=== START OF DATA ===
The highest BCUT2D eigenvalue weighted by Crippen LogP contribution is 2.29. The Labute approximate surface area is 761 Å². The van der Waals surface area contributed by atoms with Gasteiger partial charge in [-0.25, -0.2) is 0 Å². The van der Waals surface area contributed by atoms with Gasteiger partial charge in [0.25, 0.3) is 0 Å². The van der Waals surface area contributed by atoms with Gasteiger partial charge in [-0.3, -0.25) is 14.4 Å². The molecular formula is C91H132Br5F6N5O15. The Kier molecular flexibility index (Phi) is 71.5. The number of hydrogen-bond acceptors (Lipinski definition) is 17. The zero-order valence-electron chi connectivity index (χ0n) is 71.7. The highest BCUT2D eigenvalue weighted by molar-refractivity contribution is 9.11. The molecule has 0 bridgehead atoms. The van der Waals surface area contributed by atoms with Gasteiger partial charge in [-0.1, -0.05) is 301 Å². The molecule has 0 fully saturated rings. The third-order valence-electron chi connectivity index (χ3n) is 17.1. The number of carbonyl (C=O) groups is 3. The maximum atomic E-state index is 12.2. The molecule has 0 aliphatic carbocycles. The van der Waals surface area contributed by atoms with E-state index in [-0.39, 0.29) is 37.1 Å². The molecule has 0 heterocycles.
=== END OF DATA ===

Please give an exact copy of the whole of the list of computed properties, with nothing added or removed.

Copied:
The highest BCUT2D eigenvalue weighted by Crippen LogP contribution is 2.29. The Labute approximate surface area is 761 Å². The van der Waals surface area contributed by atoms with Gasteiger partial charge in [-0.25, -0.2) is 0 Å². The van der Waals surface area contributed by atoms with Gasteiger partial charge in [0.25, 0.3) is 0 Å². The van der Waals surface area contributed by atoms with Gasteiger partial charge in [-0.3, -0.25) is 14.4 Å². The molecular formula is C91H132Br5F6N5O15. The Kier molecular flexibility index (Phi) is 71.5. The number of hydrogen-bond acceptors (Lipinski definition) is 17. The zero-order valence-electron chi connectivity index (χ0n) is 71.7. The highest BCUT2D eigenvalue weighted by molar-refractivity contribution is 9.11. The molecule has 0 bridgehead atoms. The van der Waals surface area contributed by atoms with Gasteiger partial charge in [-0.1, -0.05) is 301 Å². The molecule has 0 fully saturated rings. The third-order valence-electron chi connectivity index (χ3n) is 17.1. The number of carbonyl (C=O) groups is 3. The maximum atomic E-state index is 12.2. The molecule has 0 aliphatic carbocycles. The van der Waals surface area contributed by atoms with E-state index in [-0.39, 0.29) is 37.1 Å². The molecule has 0 heterocycles.